Require drivers over 75 to pass an examination of the motorist’s cognitive and physical capabilities.
Elderly drivers who fail the cognitive or physical examination may protest the RMV’s decision by taking a driving test demonstrating they hold the necessary driving skills for continued licensing.
Civil immunity would be granted to physicians and officers who report, or fail to report, an individual who demonstrated unsafe and improper use of a cell phone or is not physically capable of driving.
When a violation of the texting law has been reported to the RMV the driver’s license will be suspended.
Drivers who attain 3 surchargeable incidents in a 2 year time frame must either take a driver’s training course or face a suspended license. Current laws require this measure after 5 surchargeable incidents in a 3 year period.
Prohibits the use of cell phones for talking or texting for public transit operators.
The bills from both congressional bodies have been sent to a joint Senate and House committee to conjure a compromised version of the proposed measures. Keep an eye on the news for this piece of legislature, it is bound to affect every Massachusetts driver.
Thursday the Massachusetts House passed a bill that would make it the 7th state requiring drivers to use a hands free device behind the wheel and 20th state to ban texting. This is not the House’s first attempt to pass these types of laws. Two years ago a similar measure was passed by the House however soon after died in the Senate. There it was believed the hands free device was more of an inconvenience that did not improve drivers safety.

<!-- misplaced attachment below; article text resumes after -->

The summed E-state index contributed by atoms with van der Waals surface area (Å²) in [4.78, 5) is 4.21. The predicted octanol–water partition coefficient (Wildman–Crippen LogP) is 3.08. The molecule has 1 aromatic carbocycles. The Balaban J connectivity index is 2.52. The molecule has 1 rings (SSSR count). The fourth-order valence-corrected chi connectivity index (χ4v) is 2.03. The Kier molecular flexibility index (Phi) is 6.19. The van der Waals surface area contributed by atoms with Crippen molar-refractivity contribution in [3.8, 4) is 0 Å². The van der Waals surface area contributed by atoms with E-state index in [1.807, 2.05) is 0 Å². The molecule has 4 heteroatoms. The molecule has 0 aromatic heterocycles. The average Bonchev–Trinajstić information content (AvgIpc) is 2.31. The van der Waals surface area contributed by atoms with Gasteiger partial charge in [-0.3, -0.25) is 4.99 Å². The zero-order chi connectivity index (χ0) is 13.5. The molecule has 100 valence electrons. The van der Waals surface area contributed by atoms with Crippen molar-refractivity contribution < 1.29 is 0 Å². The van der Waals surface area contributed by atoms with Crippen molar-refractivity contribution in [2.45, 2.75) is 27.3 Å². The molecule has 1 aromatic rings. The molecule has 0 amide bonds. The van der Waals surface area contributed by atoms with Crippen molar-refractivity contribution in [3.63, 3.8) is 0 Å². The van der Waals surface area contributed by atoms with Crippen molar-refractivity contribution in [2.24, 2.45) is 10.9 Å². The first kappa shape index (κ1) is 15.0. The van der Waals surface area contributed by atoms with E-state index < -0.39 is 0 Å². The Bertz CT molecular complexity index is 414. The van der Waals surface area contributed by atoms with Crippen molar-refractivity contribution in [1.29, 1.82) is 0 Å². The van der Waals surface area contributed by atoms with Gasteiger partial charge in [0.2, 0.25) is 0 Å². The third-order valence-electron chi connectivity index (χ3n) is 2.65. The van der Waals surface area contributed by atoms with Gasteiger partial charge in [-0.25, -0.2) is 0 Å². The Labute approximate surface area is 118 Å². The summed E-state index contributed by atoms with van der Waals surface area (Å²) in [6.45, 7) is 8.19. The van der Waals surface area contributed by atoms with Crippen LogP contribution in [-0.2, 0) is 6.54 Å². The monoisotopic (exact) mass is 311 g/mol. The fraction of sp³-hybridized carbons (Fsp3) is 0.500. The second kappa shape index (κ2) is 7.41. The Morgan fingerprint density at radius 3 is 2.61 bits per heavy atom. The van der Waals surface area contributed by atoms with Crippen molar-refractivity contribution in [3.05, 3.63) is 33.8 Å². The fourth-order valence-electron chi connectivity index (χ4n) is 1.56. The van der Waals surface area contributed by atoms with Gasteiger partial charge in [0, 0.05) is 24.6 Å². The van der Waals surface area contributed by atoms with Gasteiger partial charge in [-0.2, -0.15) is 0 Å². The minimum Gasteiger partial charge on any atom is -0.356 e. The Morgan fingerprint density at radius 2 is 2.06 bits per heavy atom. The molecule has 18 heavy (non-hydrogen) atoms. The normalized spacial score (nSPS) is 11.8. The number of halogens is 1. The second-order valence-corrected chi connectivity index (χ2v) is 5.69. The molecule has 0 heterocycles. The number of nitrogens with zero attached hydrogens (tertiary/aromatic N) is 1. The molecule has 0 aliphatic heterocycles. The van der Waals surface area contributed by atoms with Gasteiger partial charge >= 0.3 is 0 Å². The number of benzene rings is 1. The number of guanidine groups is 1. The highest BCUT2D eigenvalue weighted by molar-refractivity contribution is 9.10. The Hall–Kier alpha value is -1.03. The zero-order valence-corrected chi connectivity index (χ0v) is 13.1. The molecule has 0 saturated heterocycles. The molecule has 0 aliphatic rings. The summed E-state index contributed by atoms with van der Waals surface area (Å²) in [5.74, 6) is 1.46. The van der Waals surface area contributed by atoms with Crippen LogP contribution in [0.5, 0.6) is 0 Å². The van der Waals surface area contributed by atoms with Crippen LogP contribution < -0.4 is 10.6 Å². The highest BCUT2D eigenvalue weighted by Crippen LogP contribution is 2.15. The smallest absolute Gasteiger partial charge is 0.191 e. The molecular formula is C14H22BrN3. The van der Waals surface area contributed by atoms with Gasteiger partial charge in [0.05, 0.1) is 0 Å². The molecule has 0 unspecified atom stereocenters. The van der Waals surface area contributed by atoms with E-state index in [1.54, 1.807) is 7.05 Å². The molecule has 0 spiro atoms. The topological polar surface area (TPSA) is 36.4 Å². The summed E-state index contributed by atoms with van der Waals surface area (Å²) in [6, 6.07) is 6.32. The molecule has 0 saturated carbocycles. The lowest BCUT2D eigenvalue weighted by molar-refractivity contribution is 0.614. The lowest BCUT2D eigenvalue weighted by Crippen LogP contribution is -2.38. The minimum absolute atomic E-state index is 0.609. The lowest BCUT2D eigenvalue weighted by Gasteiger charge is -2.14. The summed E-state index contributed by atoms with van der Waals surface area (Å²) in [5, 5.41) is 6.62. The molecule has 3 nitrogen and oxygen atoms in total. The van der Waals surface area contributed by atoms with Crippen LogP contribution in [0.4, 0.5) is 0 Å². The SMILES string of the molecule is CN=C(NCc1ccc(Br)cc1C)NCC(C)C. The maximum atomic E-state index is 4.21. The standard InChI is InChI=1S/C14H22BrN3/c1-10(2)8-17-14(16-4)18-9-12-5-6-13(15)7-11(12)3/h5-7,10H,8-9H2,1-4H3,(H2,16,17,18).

The new bill was approved this last week by a House vote of 146 to 9. This restriction however was not the only provision held in the legislation. It would also ban drivers from text messaging behind the wheel, prohibit the use of cell phones behind the wheel of those 18 years and under, and require drivers over 75 to take a vision test every 5 years. Drivers are currently required to renew their license every 5 years, however only take a vision test every 10 years. This bill would enforce stricter driving laws many feel are overdue.
Drivers who are caught texting or talking without a hands-free-device would be fined on the first offense $100, on the second offense $250, and a whopping $500 on the third offense. The bill would allow insurance companies to decide themselves whether a surcharge will be used if the new restrictions are passed. Drivers under 18 years caught using a cell phone behind the wheel would have their license suspended.
Senate members have mixed feelings about how strict these laws should actually be. Previous studies have suggested talking on a hands free device verses the actual phone leave drivers equally distracted by the conversation. Some members of the senate are pushing for the hands free device to aid law enforcement’s efforts. A point was made that if texting was banned however the hands free portion of the bill was not passed, how would officers know if a driver was placing a call or sending a text message? Looks as if we’ll just have to wait and see what the Senate as a whole makes of it.